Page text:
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Thread: j-line tablesaw

  1. #1

    j-line tablesaw

    I found a old j-line saw for sale. Anyone know if they are good saws.

  2. #2
    James,
    There is a bunch of info over on OWWM.com. The J-line was made by Yates-American.
    http://www.owwm.com/MfgIndex/detail.asp?ID=782

    There is a discussion group there as well.

    Wes

  3. #3
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    I love J-Line tools. But from what I have read the table saws were not generally a good machine. OF COURSE, there may be more than one model. I am not familiar with all they offer. But my advice is read up on them before you do anything.

    BTW moving this to Old Iron since this isn't a new tool

    Jeff
    God grant me the senility to forget the people I never liked anyway,
    the good fortune to run into the ones I do,
    and the eyesight to tell the difference.


    Kudzu Craft Lightweight Skin on frame Kayaks.
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  4. #4
    Alan DuBoff is offline Former Member (by the member's request)
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    The YA J-line being a "not generally a good machine" is relative. Some were made of sheet steel, but they're heavy duty and the tables are solid.

    Certainly you shouldn't expect one to be in the same category as my YA G-89, but they're quite capable. I would think the J-Line is every bit as capable as a Delta unisaw, maybe more depending on the model. There's a lot of combo machines, having a table saw, jointer, and/or sander together, but those are typically the W-line. Those will not be as robust as a machine with a single purpose, most likely, but again, if you have ever seen the tables of the J-line, they're pretty hefty.

    If you're looking at a J-125 10" table saw, I have the factory brochure, parts list, and parts and instructions from a 50s catalog of J-line machines. Let me know, I could probably scan it for you.

    And to answer your question if they're good or not...I know of no bad Yates American machines, all were excellent quality, some of the best. YMMV...all milage varies.

  5. #5
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    Finally found what I was thinking about. I have never seen one so can't comment on them.

    J-Line cabient saw
    God grant me the senility to forget the people I never liked anyway,
    the good fortune to run into the ones I do,
    and the eyesight to tell the difference.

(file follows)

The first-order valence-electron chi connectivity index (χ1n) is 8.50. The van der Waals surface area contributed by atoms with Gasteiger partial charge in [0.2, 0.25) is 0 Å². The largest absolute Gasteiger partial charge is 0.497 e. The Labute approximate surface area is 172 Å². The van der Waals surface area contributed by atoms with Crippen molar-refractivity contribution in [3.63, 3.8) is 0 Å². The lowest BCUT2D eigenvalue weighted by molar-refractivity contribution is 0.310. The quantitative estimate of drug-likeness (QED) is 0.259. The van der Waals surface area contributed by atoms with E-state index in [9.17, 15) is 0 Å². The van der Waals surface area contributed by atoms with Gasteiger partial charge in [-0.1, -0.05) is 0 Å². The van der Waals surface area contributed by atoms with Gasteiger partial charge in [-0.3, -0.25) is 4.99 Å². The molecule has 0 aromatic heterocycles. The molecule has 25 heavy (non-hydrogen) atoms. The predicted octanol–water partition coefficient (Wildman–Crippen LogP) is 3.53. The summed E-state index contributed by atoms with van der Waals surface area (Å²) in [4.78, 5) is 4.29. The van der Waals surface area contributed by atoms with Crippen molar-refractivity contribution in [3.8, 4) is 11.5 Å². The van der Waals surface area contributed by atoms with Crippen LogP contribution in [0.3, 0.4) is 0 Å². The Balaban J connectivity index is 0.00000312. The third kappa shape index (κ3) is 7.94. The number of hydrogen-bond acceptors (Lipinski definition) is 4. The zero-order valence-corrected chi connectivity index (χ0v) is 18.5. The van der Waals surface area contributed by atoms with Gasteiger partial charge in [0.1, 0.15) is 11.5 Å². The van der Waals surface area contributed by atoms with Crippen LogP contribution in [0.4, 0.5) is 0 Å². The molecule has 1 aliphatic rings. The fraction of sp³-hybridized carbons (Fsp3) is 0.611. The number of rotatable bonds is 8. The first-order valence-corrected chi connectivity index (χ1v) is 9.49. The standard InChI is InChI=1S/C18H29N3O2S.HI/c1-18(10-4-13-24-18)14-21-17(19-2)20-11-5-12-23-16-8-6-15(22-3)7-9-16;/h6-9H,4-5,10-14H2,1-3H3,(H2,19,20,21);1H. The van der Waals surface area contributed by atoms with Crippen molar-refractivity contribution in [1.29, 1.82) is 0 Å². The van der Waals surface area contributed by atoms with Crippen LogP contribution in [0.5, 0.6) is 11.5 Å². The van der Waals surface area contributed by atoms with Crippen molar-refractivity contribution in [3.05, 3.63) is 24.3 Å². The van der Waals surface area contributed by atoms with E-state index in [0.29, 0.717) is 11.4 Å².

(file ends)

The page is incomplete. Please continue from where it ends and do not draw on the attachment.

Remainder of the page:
Kudzu Craft Lightweight Skin on frame Kayaks.
    Custom built boats and Kits

  6. #6
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    Quote Originally Posted by Wes Bischel View Post
    James,
    There is a bunch of info over on OWWM.com. The J-line was made by Yates-American.
    http://www.owwm.com/MfgIndex/detail.asp?ID=782
    Missed this, they were also made by Brodhead Garret too. That is the tablesaw I was thinking of that didn't sound so good.
    God grant me the senility to forget the people I never liked anyway,
    the good fortune to run into the ones I do,
    and the eyesight to tell the difference.


    Kudzu Craft Lightweight Skin on frame Kayaks.
    Custom built boats and Kits

  7. #7
    Alan DuBoff is offline Former Member (by the member's request)
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    Jeff,

    That looks like a J-125 at that link, but it's missing the table extentions, fence, and miter. The 125 was belt driven, similar to other cabinet saws made out of sheet steel. There was a 9" extention on the left, a 17.75" extention to the right, and another open extention that would accept a wood insert which is an additional 19.25" (also to the right), and there is a leg for the right extention(s).

    In the brochure it says it will rip to the center of a 50 1/4" panel, and saw stock 3 1/8" thick. Table is normalized, closed grain, heavily ribbed cast iron table, as described in the factory literature.

    In addition to that, there was a 3HP motor on the J-125.

    The guard that goes on the saw has ball bearings and roller bearings for smooth operation, also missing from the saw you linked to.

    The J-125 will cut 3 1/8" depth at 90 degress, and 2 3/16" at 45 degrees.

    The original fence is setup to accept a wooden face for use with a moulding cutter head.

    As you know from your J-line Lathe, the J-line is built pretty well.

  8. #8
    Quote Originally Posted by Jeff Horton View Post
    Missed this, they were also made by Brodhead Garret too. That is the tablesaw I was thinking of that didn't sound so good.
    I didn't know that. I always came across the YA versions. Good info Jeff.
    Thanks, Wes

  9. #9
    I was out of town for a few days. I will go see the saw in the mourning. http://raleigh.craigslist.org/tls/376830733.html Thanks for the replays.

  10. #10
    Alan DuBoff is offline Former Member (by the member's request)
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    Quote Originally Posted by James Lavinder View Post
    I was out of town for a few days. I will go see the saw in the mourning. http://raleigh.craigslist.org/tls/376830733.html Thanks for the replays.
    Looks like a good buy to me. I don't think you'll go wrong at that price, and maybe you can get it for less.

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